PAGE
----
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FILIPINO CULTURAL ASSESSMENT FOCUS GAINESVILLE FL.

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Presentation on theme: "FILIPINO CULTURAL ASSESSMENT FOCUS GAINESVILLE FL."— Presentation transcript:

1 FILIPINO CULTURAL ASSESSMENT FOCUS GAINESVILLE FL

2 DEMOGRAPHIC AND HEALTH DATA  For Demographic information Filipinos are included in the Asian American/Pacific Islander category and are considered the second largest Asian American group in the United States. Even though California, New York, Hawaii have the largest Asian American population, Florida is the eighth highest with 2.1% according to the department of health.  Alachua County in which Gainesville is its largest city has an Asia American population of 4.2 % (Alachua County Department of Community Support Services, 2005). This is double the rate for the state. This may be attributed to the University of Florida and the large amount of Filipino nursing families (2-4 hundred) that was brought to the area by Shands UF between (Gala Beach, Employment Director, Shands at UF, Personal communication, June 25, 2011). HHS, Personal Conversations HHS

3 FILIPINOS IN GAINESVILLE  Because the Asian American/Pacific Islander community is so small, not much is know on when they came to Gainesville and what percentage is Filipino. According to Aragon the earlier Filipinos came to Gainesville as spouses of veterans. Mrs. Aragon’s mother came to Gainesville almost 30 years ago as the wife of a navy officer who was stationed in the Philippines. Personal Conversations

4 PAGASA  PAGASA was established in 1994 and means “hope”  the acronym is Pilipino American Association of Gainesville and Surrounding Areas.  They have a social/ get together monthly. UFFSA  the Filipino Student Association at the University of Florida UFFSA, PAGASA, Personal Conversations COMMUNITY RESOURCES AVAILABLE PAGASA and the UFFSA have a Barrio Fiesta once a year where students perform the traditional folk dances of the Philippines one of which is “Tinikung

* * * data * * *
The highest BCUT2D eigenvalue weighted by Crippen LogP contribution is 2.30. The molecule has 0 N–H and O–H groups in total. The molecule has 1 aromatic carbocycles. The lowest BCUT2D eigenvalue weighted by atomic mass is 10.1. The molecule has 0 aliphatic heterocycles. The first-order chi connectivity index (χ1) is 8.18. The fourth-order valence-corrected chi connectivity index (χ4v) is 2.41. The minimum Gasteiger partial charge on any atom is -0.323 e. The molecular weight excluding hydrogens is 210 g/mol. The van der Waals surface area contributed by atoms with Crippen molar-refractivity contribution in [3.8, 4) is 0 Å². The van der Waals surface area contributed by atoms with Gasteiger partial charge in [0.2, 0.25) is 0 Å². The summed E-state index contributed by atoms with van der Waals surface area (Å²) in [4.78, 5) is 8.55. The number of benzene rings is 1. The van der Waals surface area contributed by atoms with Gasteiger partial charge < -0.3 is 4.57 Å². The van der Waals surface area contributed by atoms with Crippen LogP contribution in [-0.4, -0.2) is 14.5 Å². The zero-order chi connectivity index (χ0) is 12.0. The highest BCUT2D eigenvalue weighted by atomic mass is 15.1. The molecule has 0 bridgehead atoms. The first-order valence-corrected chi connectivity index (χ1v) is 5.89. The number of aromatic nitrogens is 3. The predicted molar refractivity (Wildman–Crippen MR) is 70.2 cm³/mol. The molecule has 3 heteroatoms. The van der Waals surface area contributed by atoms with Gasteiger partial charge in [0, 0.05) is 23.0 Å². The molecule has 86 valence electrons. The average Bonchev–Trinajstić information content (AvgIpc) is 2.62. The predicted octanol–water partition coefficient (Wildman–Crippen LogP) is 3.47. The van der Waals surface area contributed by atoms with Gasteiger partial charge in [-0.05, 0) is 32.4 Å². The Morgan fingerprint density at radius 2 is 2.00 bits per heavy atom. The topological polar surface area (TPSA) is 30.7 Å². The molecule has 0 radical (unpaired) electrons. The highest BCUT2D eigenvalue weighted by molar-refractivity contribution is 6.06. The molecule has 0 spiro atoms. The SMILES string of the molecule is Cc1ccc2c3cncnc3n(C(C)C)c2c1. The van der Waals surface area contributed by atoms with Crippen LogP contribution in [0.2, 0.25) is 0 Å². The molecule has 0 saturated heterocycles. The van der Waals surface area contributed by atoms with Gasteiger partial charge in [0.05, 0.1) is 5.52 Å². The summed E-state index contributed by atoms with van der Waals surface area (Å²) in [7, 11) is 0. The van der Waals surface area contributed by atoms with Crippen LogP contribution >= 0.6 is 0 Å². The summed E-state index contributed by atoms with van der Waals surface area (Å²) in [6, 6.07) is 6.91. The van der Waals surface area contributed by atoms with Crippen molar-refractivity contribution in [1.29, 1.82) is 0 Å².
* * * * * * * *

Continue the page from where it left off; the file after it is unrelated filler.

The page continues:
5 LANGUAGE AND CULTURE In the Philippines more than 100 dialects are spoken but Filipino or Tagalog is the national language, and English is the second official language. English is used to conduct internal and global business and legal transactions. Among Filipino Americans, a combination of English/Tagalog or “Tag-Lish” a hybrid language, is spoken by many and used in health education. Filipinos are not confrontational they will walk away from an argument; they speak politely and in a gentle tone, and avoid any conflict their communication is highly contextual. Non verbal communication is very important to Filipinos and they are comfortable with silence, do not always maintain eye contact and often learn best if shown a task then asked to demonstrate. FIND HAND ON HAND PICTURE Purnell,

6 RELIGION AND FAMILY BELIEFS The majority of the Filipino population is catholic. However, there are very superstitious and still believe in some of the “old ways” Fathers are the head of the families and the providers, whereas mothers are considered soft and calm who take care of the domestic needs and promote the development of ones emotions and values Multigenerational households are accepted arrangements where respect and love for parents and older family members are taught and expected of the children, An important belief to be aware of as a healthcare worker is that they believe in family centered decision making, which contributes to the beliefs that a patient should not be informed of a terminal illness, preferring to protect them from despair and allowing them to maintain hope. Dating at an early age is discouraged and sex education or sex is not openly discussed. It is desired that women remain chaste until marriage and pregnancy out of wedlock is frowned upon and shames the family. Purnell, Personal Conversation